I'm running a large WP instance (currently has 28,000+ posts in custom types) and have been experiencing some odd slowdowns. Upon analyzing the MySQL slow query log, one of the problem queries is:

SELECT COUNT(*) FROM wp_term_relationships, wp_posts 
    wp_posts.ID = wp_term_relationships.object_id 
    AND post_status = 'publish' 
    AND post_type IN ('s5_video', 's5_post', 's5_one_liner', 's5_image') 
    AND term_taxonomy_id = 1498

(s5_video, s5_post, s5_one_liner, and s5_image are our custom types)

Doing an explain on the query yields the following:

enter image description here

Now, 23,000 rows analyzed is a lot, but not terrible, especially for a query that isn't run too frequently. In fact, in my manual testing, much of the time, the query only takes 50ms or so to execute (presumably because it is still in MySQL's query cache). However, sometimes, the query takes 12-16 seconds to execute.

I suppose I have two questions:

  1. Our mid-range VPS has plenty of power to handle this type of query (8 CPUs, 4GB RAM). The SQL EXPLAIN result shows that MySQL is, in fact, using the keys to generate the result. Given the capacity of our server, as well as the use of the keys, doesn't 12-16 seconds to analyze 24k rows seem a little extreme? (That's about 1500 rows per second. Yuck!) Why is this happening? Has this happened on anyone else's large WP instances?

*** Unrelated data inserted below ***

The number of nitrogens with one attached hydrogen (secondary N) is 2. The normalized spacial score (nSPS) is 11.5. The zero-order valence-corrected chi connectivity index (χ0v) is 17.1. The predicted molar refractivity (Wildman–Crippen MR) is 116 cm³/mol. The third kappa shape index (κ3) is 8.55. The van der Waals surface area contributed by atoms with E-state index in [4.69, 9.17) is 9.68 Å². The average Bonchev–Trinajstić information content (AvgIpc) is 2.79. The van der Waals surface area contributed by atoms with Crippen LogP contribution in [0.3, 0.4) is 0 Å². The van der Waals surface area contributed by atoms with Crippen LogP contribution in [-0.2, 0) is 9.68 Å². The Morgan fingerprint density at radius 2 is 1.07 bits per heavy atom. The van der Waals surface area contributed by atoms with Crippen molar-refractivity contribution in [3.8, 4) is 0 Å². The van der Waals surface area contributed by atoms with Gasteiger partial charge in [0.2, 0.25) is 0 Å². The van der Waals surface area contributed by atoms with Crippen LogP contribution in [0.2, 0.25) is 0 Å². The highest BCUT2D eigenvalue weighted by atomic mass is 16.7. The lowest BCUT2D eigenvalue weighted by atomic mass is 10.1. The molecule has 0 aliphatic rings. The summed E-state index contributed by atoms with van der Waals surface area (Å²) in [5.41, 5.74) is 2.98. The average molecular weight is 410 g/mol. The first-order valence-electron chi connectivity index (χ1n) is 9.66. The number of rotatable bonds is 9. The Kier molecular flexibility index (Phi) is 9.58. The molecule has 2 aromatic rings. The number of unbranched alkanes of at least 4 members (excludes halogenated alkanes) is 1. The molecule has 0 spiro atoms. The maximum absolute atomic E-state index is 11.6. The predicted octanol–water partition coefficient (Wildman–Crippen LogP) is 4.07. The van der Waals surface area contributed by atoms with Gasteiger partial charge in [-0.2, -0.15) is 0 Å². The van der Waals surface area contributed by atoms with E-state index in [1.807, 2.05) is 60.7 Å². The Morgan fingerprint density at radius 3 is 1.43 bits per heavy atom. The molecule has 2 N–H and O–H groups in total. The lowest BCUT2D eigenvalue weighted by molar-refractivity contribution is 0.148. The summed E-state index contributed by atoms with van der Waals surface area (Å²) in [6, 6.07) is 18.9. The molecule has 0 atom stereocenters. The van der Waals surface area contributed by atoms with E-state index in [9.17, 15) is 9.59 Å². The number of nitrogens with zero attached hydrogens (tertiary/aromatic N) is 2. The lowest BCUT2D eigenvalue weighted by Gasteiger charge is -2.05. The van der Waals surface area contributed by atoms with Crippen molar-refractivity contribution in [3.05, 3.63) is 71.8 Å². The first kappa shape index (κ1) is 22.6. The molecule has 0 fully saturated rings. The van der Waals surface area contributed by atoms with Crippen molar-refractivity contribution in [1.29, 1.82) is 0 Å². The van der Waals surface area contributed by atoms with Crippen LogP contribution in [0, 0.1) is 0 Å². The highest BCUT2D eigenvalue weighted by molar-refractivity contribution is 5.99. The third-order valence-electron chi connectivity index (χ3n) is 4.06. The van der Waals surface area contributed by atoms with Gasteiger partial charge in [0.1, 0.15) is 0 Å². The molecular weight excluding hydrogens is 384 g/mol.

2. Any suggestions on what to do? Normally, in a situation like this, I'd add indices to speed things up, but MySQL is already using the correct keys. And as far as I can tell, this query is built in to the Wordpress core (not part of our custom code), and is straightforward enough that I can't think of how to optimize it further... ?

  • 12-16 seconds seems very long. Could you limit it to one custom post type? Jan 13, 2014 at 2:03

1 Answer 1


Prepare yourself for an unsatisfying answer...

After several days of testing, the conclusion that I've come to is that, put simply, this isn't Wordpress' "fault". I believe another related issue on the server was putting undue strain on the system. This was simply one of the slower queries, which, since the server was under strain, quickly rose to the top of our slow queries log, with times between 12-16 seconds.

That doesn't mean that I'm satisfied with the join size of 23,608 (VERY BAD, VERY SLOW). However, it does mean that for others visiting this question, the resolution to your specific problem may be to examine your system as a whole to determine why this (or another) query is performing so poorly.

Happy coding!

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